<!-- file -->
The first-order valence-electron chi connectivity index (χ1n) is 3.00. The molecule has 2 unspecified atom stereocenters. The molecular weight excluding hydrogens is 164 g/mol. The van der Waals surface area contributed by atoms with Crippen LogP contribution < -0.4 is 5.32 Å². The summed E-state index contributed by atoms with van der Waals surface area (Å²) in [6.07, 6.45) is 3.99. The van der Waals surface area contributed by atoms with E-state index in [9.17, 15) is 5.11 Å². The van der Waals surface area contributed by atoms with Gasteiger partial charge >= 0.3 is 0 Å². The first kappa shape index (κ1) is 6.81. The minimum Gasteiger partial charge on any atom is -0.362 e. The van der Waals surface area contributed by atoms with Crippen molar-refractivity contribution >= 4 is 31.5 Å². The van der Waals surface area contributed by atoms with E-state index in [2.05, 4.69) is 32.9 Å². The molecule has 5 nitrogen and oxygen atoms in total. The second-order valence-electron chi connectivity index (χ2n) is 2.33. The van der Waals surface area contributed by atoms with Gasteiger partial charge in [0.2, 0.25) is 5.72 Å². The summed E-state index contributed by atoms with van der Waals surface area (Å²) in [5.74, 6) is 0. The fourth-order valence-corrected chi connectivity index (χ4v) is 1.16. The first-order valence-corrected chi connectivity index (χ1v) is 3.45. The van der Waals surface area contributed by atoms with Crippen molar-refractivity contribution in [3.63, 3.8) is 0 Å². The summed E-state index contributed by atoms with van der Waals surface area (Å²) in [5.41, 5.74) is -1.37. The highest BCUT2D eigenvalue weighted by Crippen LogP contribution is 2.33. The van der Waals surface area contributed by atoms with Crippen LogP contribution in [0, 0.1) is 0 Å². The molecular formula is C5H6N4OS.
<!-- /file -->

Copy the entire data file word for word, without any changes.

The first-order valence-electron chi connectivity index (χ1n) is 3.00. The molecule has 2 unspecified atom stereocenters. The molecular weight excluding hydrogens is 164 g/mol. The van der Waals surface area contributed by atoms with Crippen LogP contribution < -0.4 is 5.32 Å². The summed E-state index contributed by atoms with van der Waals surface area (Å²) in [6.07, 6.45) is 3.99. The van der Waals surface area contributed by atoms with E-state index in [9.17, 15) is 5.11 Å². The van der Waals surface area contributed by atoms with Gasteiger partial charge >= 0.3 is 0 Å². The first kappa shape index (κ1) is 6.81. The minimum Gasteiger partial charge on any atom is -0.362 e. The van der Waals surface area contributed by atoms with Crippen molar-refractivity contribution >= 4 is 31.5 Å². The van der Waals surface area contributed by atoms with E-state index in [2.05, 4.69) is 32.9 Å². The molecule has 5 nitrogen and oxygen atoms in total. The second-order valence-electron chi connectivity index (χ2n) is 2.33. The van der Waals surface area contributed by atoms with Gasteiger partial charge in [0.2, 0.25) is 5.72 Å². The summed E-state index contributed by atoms with van der Waals surface area (Å²) in [5.74, 6) is 0. The fourth-order valence-corrected chi connectivity index (χ4v) is 1.16. The first-order valence-corrected chi connectivity index (χ1v) is 3.45. The van der Waals surface area contributed by atoms with Crippen molar-refractivity contribution in [3.63, 3.8) is 0 Å². The summed E-state index contributed by atoms with van der Waals surface area (Å²) in [5.41, 5.74) is -1.37. The highest BCUT2D eigenvalue weighted by Crippen LogP contribution is 2.33. The van der Waals surface area contributed by atoms with Crippen LogP contribution in [0, 0.1) is 0 Å². The molecular formula is C5H6N4OS.